By valve travel, you mean the distance the valve is moving due to the 1.7 RR's and the cam is too much? So maybe going with stock rockers would cure it? What messes me up is, the car was working fine (aside from a blown head gasket) with the current cam, RR's and E7's.

The guy I took the heads to came highly recommended, so, I've just been assuming he did everything correctly and the error is on my end (which I'm sure it is). I am so pissed I'm gonna have to pull those heads again. I thought I was practically done. What a nightmare.

(I'm sorry, this is my first head swap, so I'm in a little over my head on this & still trying to learn.)
U don't have to pull the heads to change the Valve seals. U simply pump air into the cyl, remove the spring, reinstall seal, springs, keepers & move on to the next one. Been there a number of times...
 

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I would take pictures of the valve stem seals and spings while together on the head and post them. Then turn the engine over by hand while whatching the valves open and close. Make sure the valve stem seals are staying on the valve guide and not moving at all, if they are the positive lock style. Also check to make sure the bottom side of the spring retainer and or valve locks are not hitting the top of the valve stem seal at peak lift or not coming close to hitting. Then make sure inner spring or damper spring is not making contact with the outer part of the valve stem seal. There are many different valve stem seal sizes and styles. There are both positive lock and umbrella seals. The positive lock seals fit tight on the valve guides and may require a small plastic tool to install depending on style, some are a rubber with a spring steel collar to hold them on, some are a nylon with a spring steel collar, then some have a steel shell with rubbe vucanized to the shell. The lastly you have the old rubber umbrella seals that are supposed to go up and down on the valve stem. Also there are multiple diameter valve guide out side diameters, so if you are using positive lock seals, you need to make sure you have the right diameter valve stem seal. Lastly did you use the clear plastic tube over the valve stems to protect the seal as you installed the seals? You should have also used a lube of some form on the valves.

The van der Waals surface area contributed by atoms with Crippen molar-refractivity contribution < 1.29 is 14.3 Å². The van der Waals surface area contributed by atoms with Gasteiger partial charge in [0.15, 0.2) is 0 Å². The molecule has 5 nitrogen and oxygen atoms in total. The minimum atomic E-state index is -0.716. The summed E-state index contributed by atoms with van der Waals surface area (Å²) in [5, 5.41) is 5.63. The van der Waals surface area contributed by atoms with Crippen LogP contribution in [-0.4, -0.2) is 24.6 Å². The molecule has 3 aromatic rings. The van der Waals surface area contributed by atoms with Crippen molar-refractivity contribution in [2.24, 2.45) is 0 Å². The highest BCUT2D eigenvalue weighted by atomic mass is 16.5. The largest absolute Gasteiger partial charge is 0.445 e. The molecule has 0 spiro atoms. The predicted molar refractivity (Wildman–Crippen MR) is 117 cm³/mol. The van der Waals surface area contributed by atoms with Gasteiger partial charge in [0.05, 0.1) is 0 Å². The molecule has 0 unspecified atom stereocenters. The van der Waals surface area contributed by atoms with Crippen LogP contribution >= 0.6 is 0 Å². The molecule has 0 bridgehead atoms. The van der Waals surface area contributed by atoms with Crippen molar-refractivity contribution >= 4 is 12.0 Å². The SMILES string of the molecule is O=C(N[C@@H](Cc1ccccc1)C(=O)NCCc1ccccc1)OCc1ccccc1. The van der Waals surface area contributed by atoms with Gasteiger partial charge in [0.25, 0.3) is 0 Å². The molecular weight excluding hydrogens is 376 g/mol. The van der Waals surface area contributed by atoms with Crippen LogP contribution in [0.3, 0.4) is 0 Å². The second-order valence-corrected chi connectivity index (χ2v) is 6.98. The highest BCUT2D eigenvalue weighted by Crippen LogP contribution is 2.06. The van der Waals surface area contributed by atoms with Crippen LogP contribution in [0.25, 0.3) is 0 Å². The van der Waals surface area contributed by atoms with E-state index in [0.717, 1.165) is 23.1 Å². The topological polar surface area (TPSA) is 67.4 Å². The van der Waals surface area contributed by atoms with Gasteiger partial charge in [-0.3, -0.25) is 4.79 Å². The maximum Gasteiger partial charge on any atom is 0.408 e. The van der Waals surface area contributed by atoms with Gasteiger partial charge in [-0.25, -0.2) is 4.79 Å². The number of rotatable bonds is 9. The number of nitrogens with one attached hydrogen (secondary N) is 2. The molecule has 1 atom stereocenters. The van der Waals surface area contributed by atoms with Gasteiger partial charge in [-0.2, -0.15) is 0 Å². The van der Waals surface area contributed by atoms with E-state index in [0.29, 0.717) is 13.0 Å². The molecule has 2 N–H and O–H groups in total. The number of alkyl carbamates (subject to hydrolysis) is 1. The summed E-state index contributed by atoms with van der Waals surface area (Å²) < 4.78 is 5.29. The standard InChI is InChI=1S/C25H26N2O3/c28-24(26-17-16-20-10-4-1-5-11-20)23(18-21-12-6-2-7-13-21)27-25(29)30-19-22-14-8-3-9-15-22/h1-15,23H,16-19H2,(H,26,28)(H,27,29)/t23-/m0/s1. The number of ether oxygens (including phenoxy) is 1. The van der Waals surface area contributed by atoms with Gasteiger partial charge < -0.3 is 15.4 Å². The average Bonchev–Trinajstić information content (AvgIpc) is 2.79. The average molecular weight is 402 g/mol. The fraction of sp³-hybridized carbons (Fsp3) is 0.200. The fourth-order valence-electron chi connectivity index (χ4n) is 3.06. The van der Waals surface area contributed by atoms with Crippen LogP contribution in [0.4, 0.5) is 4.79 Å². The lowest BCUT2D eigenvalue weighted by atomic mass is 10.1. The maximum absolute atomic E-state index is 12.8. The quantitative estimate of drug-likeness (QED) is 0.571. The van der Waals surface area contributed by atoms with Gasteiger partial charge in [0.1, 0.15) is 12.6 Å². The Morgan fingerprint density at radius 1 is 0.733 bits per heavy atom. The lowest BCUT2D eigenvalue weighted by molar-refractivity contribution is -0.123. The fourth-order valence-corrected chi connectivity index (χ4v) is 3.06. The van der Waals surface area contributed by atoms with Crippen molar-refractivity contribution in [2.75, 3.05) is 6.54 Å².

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Have you looked to see if the valve stem seals are indeed chewed up? Someone mentioned it but you can get a tool that screws in where your spark plug goes and use an air compressor to pressurize that cylinder. Then you can take the valve springs off without the valve falling down. It could be the seals are too tall and being hit by the retainer or too large in diameter and being hit by the inner spring. BUT, you'd also have pieces of rubber in the heads especially around the drainback holes. If you don't have any around the valve springs or drainback holes it's not your seals.

And if it was the cork seal leaking on the back of the intake, that's not a vacuum leak...just an oil leak. Ditch the cork or rubber gaskets. Do a test fit with your intake and see how large the gap is. Lay a bead of rtv across there at least 1/8" taller than that gap. Let it skim over. Put your intake on and MAKE SURE it compresses that bead. If it does, torque the intake and DON'T TOUCH the silicone...even if it squishes out. Don't run your finger down it...don't trim it with a razor...just leave it.

I've always seen it leak if you mess with it and not if you just leave it squished out.